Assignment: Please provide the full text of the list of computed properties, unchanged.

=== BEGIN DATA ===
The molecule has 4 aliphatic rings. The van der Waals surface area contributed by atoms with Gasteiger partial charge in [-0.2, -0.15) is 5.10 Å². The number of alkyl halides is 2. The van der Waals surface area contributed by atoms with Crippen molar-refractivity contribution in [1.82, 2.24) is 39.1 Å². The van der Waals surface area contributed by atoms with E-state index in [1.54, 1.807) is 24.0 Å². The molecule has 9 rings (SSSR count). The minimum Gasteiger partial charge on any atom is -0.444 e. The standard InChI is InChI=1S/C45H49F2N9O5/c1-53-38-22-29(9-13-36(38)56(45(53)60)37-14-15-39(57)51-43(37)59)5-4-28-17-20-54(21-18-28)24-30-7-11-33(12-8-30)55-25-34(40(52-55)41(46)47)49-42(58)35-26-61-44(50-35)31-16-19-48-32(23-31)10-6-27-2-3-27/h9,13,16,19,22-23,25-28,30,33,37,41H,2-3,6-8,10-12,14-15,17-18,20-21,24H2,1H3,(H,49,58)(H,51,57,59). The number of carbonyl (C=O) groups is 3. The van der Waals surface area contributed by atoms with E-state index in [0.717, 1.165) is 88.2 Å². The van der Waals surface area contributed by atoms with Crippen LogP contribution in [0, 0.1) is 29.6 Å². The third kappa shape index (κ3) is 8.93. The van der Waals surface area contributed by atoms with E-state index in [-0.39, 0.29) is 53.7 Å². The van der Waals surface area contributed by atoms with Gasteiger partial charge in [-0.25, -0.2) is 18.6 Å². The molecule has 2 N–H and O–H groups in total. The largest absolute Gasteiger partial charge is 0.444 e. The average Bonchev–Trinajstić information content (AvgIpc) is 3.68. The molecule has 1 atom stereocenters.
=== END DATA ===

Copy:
The molecule has 4 aliphatic rings. The van der Waals surface area contributed by atoms with Gasteiger partial charge in [-0.2, -0.15) is 5.10 Å². The number of alkyl halides is 2. The van der Waals surface area contributed by atoms with Crippen molar-refractivity contribution in [1.82, 2.24) is 39.1 Å². The van der Waals surface area contributed by atoms with E-state index in [1.54, 1.807) is 24.0 Å². The molecule has 9 rings (SSSR count). The minimum Gasteiger partial charge on any atom is -0.444 e. The standard InChI is InChI=1S/C45H49F2N9O5/c1-53-38-22-29(9-13-36(38)56(45(53)60)37-14-15-39(57)51-43(37)59)5-4-28-17-20-54(21-18-28)24-30-7-11-33(12-8-30)55-25-34(40(52-55)41(46)47)49-42(58)35-26-61-44(50-35)31-16-19-48-32(23-31)10-6-27-2-3-27/h9,13,16,19,22-23,25-28,30,33,37,41H,2-3,6-8,10-12,14-15,17-18,20-21,24H2,1H3,(H,49,58)(H,51,57,59). The number of carbonyl (C=O) groups is 3. The van der Waals surface area contributed by atoms with E-state index in [0.717, 1.165) is 88.2 Å². The van der Waals surface area contributed by atoms with Crippen LogP contribution in [0, 0.1) is 29.6 Å². The third kappa shape index (κ3) is 8.93. The van der Waals surface area contributed by atoms with E-state index in [-0.39, 0.29) is 53.7 Å². The van der Waals surface area contributed by atoms with Gasteiger partial charge in [-0.25, -0.2) is 18.6 Å². The molecule has 2 N–H and O–H groups in total. The largest absolute Gasteiger partial charge is 0.444 e. The average Bonchev–Trinajstić information content (AvgIpc) is 3.68. The molecule has 1 atom stereocenters.